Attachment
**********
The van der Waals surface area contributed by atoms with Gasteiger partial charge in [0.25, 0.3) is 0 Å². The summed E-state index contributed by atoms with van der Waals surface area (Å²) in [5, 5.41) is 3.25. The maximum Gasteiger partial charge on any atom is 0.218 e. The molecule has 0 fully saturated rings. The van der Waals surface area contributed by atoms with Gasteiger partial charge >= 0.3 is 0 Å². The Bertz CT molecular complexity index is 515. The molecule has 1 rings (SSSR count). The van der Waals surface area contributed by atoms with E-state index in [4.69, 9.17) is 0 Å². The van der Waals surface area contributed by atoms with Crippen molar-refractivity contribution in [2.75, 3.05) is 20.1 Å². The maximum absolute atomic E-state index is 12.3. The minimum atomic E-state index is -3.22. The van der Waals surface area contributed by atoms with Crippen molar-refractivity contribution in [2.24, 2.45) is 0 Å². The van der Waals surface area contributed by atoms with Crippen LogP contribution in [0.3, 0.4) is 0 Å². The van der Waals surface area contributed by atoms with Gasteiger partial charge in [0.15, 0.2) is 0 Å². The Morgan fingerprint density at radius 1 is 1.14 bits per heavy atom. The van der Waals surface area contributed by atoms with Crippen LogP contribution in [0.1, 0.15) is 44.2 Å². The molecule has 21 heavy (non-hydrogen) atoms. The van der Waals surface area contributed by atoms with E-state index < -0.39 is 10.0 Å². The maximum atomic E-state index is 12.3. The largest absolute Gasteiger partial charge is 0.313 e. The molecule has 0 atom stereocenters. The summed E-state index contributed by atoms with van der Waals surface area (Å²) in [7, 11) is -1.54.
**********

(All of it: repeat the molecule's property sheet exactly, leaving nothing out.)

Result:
The van der Waals surface area contributed by atoms with Gasteiger partial charge in [0.25, 0.3) is 0 Å². The summed E-state index contributed by atoms with van der Waals surface area (Å²) in [5, 5.41) is 3.25. The maximum Gasteiger partial charge on any atom is 0.218 e. The molecule has 0 fully saturated rings. The van der Waals surface area contributed by atoms with Gasteiger partial charge >= 0.3 is 0 Å². The Bertz CT molecular complexity index is 515. The molecule has 1 rings (SSSR count). The van der Waals surface area contributed by atoms with E-state index in [4.69, 9.17) is 0 Å². The van der Waals surface area contributed by atoms with Crippen molar-refractivity contribution in [2.75, 3.05) is 20.1 Å². The maximum absolute atomic E-state index is 12.3. The minimum atomic E-state index is -3.22. The van der Waals surface area contributed by atoms with Crippen molar-refractivity contribution in [2.24, 2.45) is 0 Å². The van der Waals surface area contributed by atoms with Crippen LogP contribution in [0.3, 0.4) is 0 Å². The van der Waals surface area contributed by atoms with Gasteiger partial charge in [0.15, 0.2) is 0 Å². The Morgan fingerprint density at radius 1 is 1.14 bits per heavy atom. The van der Waals surface area contributed by atoms with Crippen LogP contribution in [0.1, 0.15) is 44.2 Å². The molecule has 21 heavy (non-hydrogen) atoms. The van der Waals surface area contributed by atoms with E-state index < -0.39 is 10.0 Å². The maximum atomic E-state index is 12.3. The largest absolute Gasteiger partial charge is 0.313 e. The molecule has 0 atom stereocenters. The summed E-state index contributed by atoms with van der Waals surface area (Å²) in [7, 11) is -1.54.